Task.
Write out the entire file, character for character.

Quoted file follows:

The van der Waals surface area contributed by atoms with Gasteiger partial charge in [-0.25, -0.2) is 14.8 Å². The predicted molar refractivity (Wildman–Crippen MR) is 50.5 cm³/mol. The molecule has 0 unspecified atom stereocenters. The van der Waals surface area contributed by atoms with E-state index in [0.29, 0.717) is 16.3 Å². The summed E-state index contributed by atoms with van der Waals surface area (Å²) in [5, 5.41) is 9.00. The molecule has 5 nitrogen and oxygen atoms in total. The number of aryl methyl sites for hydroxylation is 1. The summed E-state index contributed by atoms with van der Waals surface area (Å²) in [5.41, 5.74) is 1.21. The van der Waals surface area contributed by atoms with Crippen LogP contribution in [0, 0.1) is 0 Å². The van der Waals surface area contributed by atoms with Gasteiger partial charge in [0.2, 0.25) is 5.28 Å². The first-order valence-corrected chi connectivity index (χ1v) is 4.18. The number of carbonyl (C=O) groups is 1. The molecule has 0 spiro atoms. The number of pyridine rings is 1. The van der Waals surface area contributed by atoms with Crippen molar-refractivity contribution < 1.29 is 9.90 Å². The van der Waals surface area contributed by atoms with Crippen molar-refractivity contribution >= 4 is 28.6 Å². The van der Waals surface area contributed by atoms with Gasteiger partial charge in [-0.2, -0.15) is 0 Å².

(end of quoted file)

The van der Waals surface area contributed by atoms with Gasteiger partial charge in [-0.25, -0.2) is 14.8 Å². The predicted molar refractivity (Wildman–Crippen MR) is 50.5 cm³/mol. The molecule has 0 unspecified atom stereocenters. The van der Waals surface area contributed by atoms with E-state index in [0.29, 0.717) is 16.3 Å². The summed E-state index contributed by atoms with van der Waals surface area (Å²) in [5, 5.41) is 9.00. The molecule has 5 nitrogen and oxygen atoms in total. The number of aryl methyl sites for hydroxylation is 1. The summed E-state index contributed by atoms with van der Waals surface area (Å²) in [5.41, 5.74) is 1.21. The van der Waals surface area contributed by atoms with Crippen LogP contribution in [0, 0.1) is 0 Å². The van der Waals surface area contributed by atoms with Gasteiger partial charge in [0.2, 0.25) is 5.28 Å². The first-order valence-corrected chi connectivity index (χ1v) is 4.18. The number of carbonyl (C=O) groups is 1. The molecule has 0 spiro atoms. The number of pyridine rings is 1. The van der Waals surface area contributed by atoms with Crippen molar-refractivity contribution < 1.29 is 9.90 Å². The van der Waals surface area contributed by atoms with Crippen molar-refractivity contribution >= 4 is 28.6 Å². The van der Waals surface area contributed by atoms with Gasteiger partial charge in [-0.2, -0.15) is 0 Å².